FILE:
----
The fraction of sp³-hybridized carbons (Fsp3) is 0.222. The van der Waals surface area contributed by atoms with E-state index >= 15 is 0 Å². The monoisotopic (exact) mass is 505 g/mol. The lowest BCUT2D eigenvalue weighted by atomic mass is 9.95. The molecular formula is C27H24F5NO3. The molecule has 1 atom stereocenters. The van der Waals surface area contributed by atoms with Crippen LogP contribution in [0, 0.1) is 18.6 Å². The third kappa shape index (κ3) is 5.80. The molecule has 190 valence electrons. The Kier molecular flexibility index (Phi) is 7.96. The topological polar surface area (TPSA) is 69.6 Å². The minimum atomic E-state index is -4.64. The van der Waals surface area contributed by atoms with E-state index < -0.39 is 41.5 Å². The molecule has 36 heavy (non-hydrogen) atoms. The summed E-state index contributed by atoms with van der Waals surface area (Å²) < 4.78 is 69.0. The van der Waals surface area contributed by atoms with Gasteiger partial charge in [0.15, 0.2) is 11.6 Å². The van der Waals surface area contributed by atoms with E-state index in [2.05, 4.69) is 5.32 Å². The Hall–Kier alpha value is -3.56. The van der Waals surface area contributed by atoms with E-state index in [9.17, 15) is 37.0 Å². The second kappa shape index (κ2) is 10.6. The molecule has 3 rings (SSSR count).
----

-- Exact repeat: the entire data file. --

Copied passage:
The fraction of sp³-hybridized carbons (Fsp3) is 0.222. The van der Waals surface area contributed by atoms with E-state index >= 15 is 0 Å². The monoisotopic (exact) mass is 505 g/mol. The lowest BCUT2D eigenvalue weighted by atomic mass is 9.95. The molecular formula is C27H24F5NO3. The molecule has 1 atom stereocenters. The van der Waals surface area contributed by atoms with Crippen LogP contribution in [0, 0.1) is 18.6 Å². The third kappa shape index (κ3) is 5.80. The molecule has 190 valence electrons. The Kier molecular flexibility index (Phi) is 7.96. The topological polar surface area (TPSA) is 69.6 Å². The minimum atomic E-state index is -4.64. The van der Waals surface area contributed by atoms with E-state index < -0.39 is 41.5 Å². The molecule has 36 heavy (non-hydrogen) atoms. The summed E-state index contributed by atoms with van der Waals surface area (Å²) < 4.78 is 69.0. The van der Waals surface area contributed by atoms with Gasteiger partial charge in [0.15, 0.2) is 11.6 Å². The van der Waals surface area contributed by atoms with E-state index in [2.05, 4.69) is 5.32 Å². The Hall–Kier alpha value is -3.56. The van der Waals surface area contributed by atoms with E-state index in [9.17, 15) is 37.0 Å². The second kappa shape index (κ2) is 10.6. The molecule has 3 rings (SSSR count).